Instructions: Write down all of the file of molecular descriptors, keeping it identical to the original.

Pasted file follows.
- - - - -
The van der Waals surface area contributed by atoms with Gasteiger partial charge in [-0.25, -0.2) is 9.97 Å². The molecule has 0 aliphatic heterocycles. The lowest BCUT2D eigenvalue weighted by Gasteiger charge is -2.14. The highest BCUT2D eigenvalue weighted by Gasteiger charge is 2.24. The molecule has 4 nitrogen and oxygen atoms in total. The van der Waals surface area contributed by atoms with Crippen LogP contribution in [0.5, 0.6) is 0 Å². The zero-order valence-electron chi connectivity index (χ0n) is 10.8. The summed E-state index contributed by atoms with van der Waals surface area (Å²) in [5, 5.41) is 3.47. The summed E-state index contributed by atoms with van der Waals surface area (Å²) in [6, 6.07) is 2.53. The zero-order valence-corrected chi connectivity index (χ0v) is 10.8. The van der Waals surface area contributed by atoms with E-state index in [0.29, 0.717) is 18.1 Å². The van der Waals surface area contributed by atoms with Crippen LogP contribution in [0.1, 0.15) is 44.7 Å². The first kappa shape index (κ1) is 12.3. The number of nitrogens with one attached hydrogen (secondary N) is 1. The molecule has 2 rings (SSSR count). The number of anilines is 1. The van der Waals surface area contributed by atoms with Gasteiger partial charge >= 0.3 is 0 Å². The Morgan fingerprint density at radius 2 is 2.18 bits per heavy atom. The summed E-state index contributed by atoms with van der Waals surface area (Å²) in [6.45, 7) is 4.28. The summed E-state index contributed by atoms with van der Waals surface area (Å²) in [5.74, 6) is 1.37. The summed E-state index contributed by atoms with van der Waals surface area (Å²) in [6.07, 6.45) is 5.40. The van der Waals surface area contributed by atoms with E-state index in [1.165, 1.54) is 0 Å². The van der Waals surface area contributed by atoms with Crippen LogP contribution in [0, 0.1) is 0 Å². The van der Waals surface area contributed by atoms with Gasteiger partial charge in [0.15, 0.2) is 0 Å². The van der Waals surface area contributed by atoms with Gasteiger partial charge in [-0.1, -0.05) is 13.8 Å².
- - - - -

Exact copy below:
The van der Waals surface area contributed by atoms with Gasteiger partial charge in [-0.25, -0.2) is 9.97 Å². The molecule has 0 aliphatic heterocycles. The lowest BCUT2D eigenvalue weighted by Gasteiger charge is -2.14. The highest BCUT2D eigenvalue weighted by Gasteiger charge is 2.24. The molecule has 4 nitrogen and oxygen atoms in total. The van der Waals surface area contributed by atoms with Crippen LogP contribution in [0.5, 0.6) is 0 Å². The zero-order valence-electron chi connectivity index (χ0n) is 10.8. The summed E-state index contributed by atoms with van der Waals surface area (Å²) in [5, 5.41) is 3.47. The summed E-state index contributed by atoms with van der Waals surface area (Å²) in [6, 6.07) is 2.53. The zero-order valence-corrected chi connectivity index (χ0v) is 10.8. The van der Waals surface area contributed by atoms with E-state index in [0.29, 0.717) is 18.1 Å². The van der Waals surface area contributed by atoms with Crippen LogP contribution in [0.1, 0.15) is 44.7 Å². The first kappa shape index (κ1) is 12.3. The number of nitrogens with one attached hydrogen (secondary N) is 1. The molecule has 2 rings (SSSR count). The number of anilines is 1. The van der Waals surface area contributed by atoms with Gasteiger partial charge >= 0.3 is 0 Å². The Morgan fingerprint density at radius 2 is 2.18 bits per heavy atom. The summed E-state index contributed by atoms with van der Waals surface area (Å²) in [6.45, 7) is 4.28. The summed E-state index contributed by atoms with van der Waals surface area (Å²) in [5.74, 6) is 1.37. The summed E-state index contributed by atoms with van der Waals surface area (Å²) in [6.07, 6.45) is 5.40. The van der Waals surface area contributed by atoms with E-state index in [1.165, 1.54) is 0 Å². The van der Waals surface area contributed by atoms with Crippen LogP contribution in [0, 0.1) is 0 Å². The van der Waals surface area contributed by atoms with Gasteiger partial charge in [0.15, 0.2) is 0 Å². The van der Waals surface area contributed by atoms with Gasteiger partial charge in [-0.1, -0.05) is 13.8 Å².